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PRIVATE PAIN AND PUBLIC DISPLAY: TORTURE
Governments have refined techniques over the centuries for deliberately inflicting pain. The victim is in a unique situation quite unlike that of any injury or disease because he is helpless and there will be no help. If the torture is part of an interrogation, the only way to end the pain is to tell the interrogator what he wants to hear or, more likely, to invent false yet plausible information. A few victims may have the skill to dissociate themselves from the present and to enter a fantasized world. The vast majority react in the predicted way and search only for ways to end the torture. Where the torturer is a sadist or has the intention to terrorize the population at large, the victim loses even the option that confession will stop the torture.
Christopher Buney wrote of his own interrogation in a German prison:

Suddenly the major turned and strode across the room and struck me in the face with a swing of his open hand. I knew now what was to come. The first impact still took me by surprise. There is a sense of shame following an unanswerable blow which has nothing of fear in it but which is more demoralizing than any pain.

To experience helplessness in the face of impending death wipes out confidence. The horror of this state becomes primary beyond the misery of the pain. A South African doctor conscripted into the army describes being presented with Namibian prisoners under torture and being ordered to treat them so that interrogation could continue. He gave morphine to ease their pain. I believe this compounds the atrocity. I do not believe that it was ethically permissable for the doctor to relieve pain where the consequence was that violent beating would continue to the point of threatening the prisoner's life.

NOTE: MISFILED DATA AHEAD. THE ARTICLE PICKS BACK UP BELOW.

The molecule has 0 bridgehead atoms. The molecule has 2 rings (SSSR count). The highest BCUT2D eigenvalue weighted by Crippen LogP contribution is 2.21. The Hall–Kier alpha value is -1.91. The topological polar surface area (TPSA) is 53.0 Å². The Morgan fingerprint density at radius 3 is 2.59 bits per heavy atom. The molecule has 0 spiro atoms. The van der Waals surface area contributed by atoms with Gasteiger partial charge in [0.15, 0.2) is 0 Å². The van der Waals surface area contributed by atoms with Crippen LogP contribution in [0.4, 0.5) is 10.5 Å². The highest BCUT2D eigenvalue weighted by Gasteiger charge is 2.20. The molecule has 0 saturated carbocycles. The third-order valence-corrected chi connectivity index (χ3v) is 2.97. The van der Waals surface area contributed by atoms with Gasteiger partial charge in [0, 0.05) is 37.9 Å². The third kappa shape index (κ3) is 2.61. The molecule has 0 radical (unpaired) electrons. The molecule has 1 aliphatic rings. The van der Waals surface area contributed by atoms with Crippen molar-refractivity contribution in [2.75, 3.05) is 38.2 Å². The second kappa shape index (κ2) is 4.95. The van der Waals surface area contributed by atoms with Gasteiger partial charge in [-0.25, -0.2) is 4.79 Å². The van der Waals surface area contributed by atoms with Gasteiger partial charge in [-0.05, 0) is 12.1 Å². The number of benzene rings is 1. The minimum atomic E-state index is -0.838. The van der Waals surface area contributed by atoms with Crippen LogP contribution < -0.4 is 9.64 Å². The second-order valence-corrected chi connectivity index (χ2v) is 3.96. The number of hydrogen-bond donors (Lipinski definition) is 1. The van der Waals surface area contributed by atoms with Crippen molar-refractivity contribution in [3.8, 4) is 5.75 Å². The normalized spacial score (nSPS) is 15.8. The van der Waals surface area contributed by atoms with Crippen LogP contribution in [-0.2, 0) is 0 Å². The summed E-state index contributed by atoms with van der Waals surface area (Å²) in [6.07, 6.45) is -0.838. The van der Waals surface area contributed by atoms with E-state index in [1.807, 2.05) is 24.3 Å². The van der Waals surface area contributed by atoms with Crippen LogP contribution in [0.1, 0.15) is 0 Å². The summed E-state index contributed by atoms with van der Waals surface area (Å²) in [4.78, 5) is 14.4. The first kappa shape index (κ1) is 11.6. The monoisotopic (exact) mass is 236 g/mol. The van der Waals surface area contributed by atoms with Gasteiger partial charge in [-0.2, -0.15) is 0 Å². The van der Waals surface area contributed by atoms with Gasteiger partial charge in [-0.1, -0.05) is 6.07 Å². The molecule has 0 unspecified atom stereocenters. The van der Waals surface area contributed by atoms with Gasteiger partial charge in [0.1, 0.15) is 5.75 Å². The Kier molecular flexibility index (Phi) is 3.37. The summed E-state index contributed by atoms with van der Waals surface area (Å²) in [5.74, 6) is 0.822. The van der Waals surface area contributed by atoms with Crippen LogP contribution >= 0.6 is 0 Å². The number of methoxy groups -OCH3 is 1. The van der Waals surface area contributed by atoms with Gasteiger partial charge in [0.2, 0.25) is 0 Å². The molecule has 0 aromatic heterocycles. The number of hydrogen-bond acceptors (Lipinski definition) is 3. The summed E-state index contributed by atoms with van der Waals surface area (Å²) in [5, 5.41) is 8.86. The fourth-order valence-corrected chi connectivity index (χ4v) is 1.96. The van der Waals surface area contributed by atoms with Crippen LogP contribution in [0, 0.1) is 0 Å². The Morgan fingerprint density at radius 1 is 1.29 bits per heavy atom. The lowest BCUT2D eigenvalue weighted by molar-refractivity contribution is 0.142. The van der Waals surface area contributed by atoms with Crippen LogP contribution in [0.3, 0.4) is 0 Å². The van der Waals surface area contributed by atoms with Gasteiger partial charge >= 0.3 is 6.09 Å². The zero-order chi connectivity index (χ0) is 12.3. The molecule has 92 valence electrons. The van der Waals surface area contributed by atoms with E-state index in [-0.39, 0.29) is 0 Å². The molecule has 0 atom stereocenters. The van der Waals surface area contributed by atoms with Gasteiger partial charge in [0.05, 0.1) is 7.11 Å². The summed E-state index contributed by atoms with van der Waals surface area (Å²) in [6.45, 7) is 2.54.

Individuality can be demolished without pain. In the early 1970s, the British Army in Northern Ireland introduced a new high-tech method of interrogation without pain. Arrested men were made to lean at 45 degrees, supported by their handcuffed hands on a wall. A bag was placed over their heads so they could see nothing. Intense noise from loudspeakers prevented hearing. If they collapsed, they were propped up again. At irregular intervals, they were taken out and interrogated but were otherwise left in their unmoving posture of sensory isolation for days. When these men were examined long after their release, many remained broken zombies, apathetic, tremulous and unable to function. Primo Levi wrote of his experience in Auschwitz: 'Anyone who has been tortured, remains tortured'. The British government set up a judicial committee, the Gardner Commission, to investigate torture and the practice was forbidden. For many of us, the fear of our manner of dying is much greater than our fear of death itself.
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